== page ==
Digital Adoption Ushers in a New Era of ‘Future-Ready’ in Roofing and Construction
Keeping today’s small and midsize roofing companies on track with marketplace changes and innovation is far more complicated than it was a generation ago. The labor pool is smaller, the supply chain is more complicated, demands on communication have multiplied, and sustainable, durable and “smart” construction are the new industry norms.
In this fast-moving environment, the old way of conducting business is not enough to keep up. The industry needs disruption with a focus on the future. And the future is digital.
Adopting technology-based solutions to disrupt inefficient, manual processes will deliver tangible benefits. Roofers and others in the construction trade who embrace digital tools will expand their time and productivity through improved efficiency. Operable from a smart phone or tablet, these tools are critical for powering business growth. They also reflect the ability to meet or even set the pace and expectations of the digital world where customers work and, increasingly, want to live.
However, much of the roofing and construction industry has not kept up with the digital world in which it builds. And, when it comes to being “future-ready,” the industry admits it largely isn’t.
According to a recent analysis of the industry’s adoption of digital technology, there is widespread agreement that digital transformation must happen. Nearly 90% of construction companies believe digitization will transform the industry and 70% believe those who don’t move to digital technologies will go out of business. Yet, 46% report their roofing or construction business either has not started to adopt digital technology or remains in the early stages of adoption.
What’s more, at a time when the industry’s steep global growth contrasts sharply with productivity that has remained nearly flat, 77% of builders believe that digitization will improve productivity. That leaves an estimated $1.6 trillion in revenue on the table due to a lack of digital adoption and, consequently, lost potential productivity.
One reason for this disconnect may be time or budget constraints that roofers, builders and other contractors say limit their ability to explore, learn and adopt new technology solutions. Other staff or subcontractors may be reluctant to use new tools, as discomfort with — and distrust of — unfamiliar technologies or new ways of doing business can often paralyze advances into digital solutions.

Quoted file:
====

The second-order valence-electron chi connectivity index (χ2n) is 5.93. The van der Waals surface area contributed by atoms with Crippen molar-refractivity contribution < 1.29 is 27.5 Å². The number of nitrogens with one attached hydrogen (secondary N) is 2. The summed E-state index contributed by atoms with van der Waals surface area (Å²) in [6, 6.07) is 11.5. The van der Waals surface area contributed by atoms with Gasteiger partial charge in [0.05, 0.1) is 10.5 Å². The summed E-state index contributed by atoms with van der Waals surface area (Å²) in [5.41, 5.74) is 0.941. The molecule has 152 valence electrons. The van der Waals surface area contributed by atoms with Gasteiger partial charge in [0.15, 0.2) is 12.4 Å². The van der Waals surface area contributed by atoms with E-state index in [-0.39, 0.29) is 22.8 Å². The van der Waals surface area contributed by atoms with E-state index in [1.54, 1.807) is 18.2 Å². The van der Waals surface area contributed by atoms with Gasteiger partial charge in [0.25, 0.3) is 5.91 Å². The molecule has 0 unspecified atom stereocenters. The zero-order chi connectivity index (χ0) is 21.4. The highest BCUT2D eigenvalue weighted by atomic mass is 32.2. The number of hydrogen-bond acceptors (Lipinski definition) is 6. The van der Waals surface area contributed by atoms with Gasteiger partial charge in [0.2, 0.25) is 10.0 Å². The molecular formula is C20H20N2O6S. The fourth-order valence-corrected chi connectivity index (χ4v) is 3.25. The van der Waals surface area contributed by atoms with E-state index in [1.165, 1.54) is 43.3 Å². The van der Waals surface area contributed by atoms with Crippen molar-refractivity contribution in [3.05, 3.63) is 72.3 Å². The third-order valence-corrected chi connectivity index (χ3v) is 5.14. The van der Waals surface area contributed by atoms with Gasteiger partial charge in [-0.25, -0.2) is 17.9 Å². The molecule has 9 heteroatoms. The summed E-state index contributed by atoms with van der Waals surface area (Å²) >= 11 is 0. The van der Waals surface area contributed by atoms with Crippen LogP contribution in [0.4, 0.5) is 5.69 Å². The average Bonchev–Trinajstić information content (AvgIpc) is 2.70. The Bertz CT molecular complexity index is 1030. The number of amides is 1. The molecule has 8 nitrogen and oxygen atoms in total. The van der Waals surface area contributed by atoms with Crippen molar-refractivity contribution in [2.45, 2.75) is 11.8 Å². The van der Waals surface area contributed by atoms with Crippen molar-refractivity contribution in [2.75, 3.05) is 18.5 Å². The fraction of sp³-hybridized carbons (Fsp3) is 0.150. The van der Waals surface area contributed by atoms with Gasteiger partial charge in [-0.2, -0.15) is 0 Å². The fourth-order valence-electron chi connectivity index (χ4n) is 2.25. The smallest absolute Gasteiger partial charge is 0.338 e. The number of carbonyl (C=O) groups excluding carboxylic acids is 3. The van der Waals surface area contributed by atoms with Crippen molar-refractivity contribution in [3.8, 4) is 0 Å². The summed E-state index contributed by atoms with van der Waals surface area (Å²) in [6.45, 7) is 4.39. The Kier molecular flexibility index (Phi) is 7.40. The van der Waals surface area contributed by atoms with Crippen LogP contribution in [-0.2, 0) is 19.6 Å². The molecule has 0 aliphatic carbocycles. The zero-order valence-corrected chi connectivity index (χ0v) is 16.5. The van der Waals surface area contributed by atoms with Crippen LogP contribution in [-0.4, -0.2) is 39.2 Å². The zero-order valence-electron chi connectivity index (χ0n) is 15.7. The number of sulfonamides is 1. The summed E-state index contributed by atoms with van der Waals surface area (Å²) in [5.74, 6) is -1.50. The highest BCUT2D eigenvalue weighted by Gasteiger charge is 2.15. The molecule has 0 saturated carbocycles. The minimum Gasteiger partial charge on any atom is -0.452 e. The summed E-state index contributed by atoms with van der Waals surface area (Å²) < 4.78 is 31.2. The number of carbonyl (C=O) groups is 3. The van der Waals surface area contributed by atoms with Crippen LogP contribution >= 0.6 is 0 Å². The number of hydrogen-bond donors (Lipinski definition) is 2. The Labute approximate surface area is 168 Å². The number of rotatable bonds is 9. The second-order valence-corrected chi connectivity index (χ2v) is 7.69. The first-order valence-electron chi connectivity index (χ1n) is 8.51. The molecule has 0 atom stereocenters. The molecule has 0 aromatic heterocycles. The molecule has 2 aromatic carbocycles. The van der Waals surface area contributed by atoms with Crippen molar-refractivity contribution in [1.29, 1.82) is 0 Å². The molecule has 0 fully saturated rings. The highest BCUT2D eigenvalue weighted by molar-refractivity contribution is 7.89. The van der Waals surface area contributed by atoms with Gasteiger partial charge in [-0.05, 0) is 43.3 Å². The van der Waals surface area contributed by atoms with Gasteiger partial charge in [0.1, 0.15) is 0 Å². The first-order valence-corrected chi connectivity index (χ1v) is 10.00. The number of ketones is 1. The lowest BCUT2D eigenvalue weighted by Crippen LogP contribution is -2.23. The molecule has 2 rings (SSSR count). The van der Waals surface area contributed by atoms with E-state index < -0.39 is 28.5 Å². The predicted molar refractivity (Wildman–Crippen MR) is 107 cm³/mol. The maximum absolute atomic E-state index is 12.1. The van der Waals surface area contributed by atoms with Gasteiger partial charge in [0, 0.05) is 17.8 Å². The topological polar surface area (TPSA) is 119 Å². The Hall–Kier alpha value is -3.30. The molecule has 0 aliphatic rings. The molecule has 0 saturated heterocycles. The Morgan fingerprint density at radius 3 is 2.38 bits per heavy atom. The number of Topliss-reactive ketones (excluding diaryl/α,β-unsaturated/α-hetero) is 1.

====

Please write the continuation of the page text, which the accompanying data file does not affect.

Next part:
But in today’s world, homes are increasingly digital and old analog equipment has all but disappeared. And the trends of moving more towards a digital future are increasingly evident in consumer attitudes.
Samsung, for example, estimates consumers will spend $90 billion on digital smart-home technologies over the next four years. Building and roofing companies that aren’t digitized — in both equipment and process — will struggle to accommodate this demand from consumers and earn trust in this evolving environment.
The industry’s transformational shift can be seen among trends in job assessment, measurement and quotation. In the past, quoting construction and roofing work was an analog process involving a ladder, tape measure and notebook. It was time-consuming and prone to human error, often with diminished accuracy. However, using new technologies such as advanced aerial imagery and drones, this process can be completed digitally, from the safety of a desk, in a fraction of the time and with higher accuracy.
Such innovations allow roofers and contractors to deliver intelligent sales appointments at a client’s convenience, with 3-D renderings of the property, precise measurements and highly accurate quotes that instantly cite time, material options and costs. Better still, for both roofers and homeowners, the presentation is “future-ready,” provided electronically and ready for signing and scheduling.
Disrupting and digitizing the customer acquisition process also saves money. Underbidding or overbidding a job due to measurement inaccuracies can conservatively cost several hundred dollars, whereas a modest investment in an aerial imagery-based roof report costs far less per project and can pay dividends over a job’s lifecycle. The payback in digital adoption comes in many forms, including recovered time and productivity, more accurate measurements that lead to correct estimates, precise purchasing, improved safety and fewer accidents.
Bringing measurement and estimation into the digital age can transform some of the most time-consuming, dangerous tasks into competitive, productivity-gaining differentiators, ultimately keeping employees safer, impressing customers and driving scale.
In the roofing and construction industry, it’s time to look beyond the analog age to embrace a more digital future.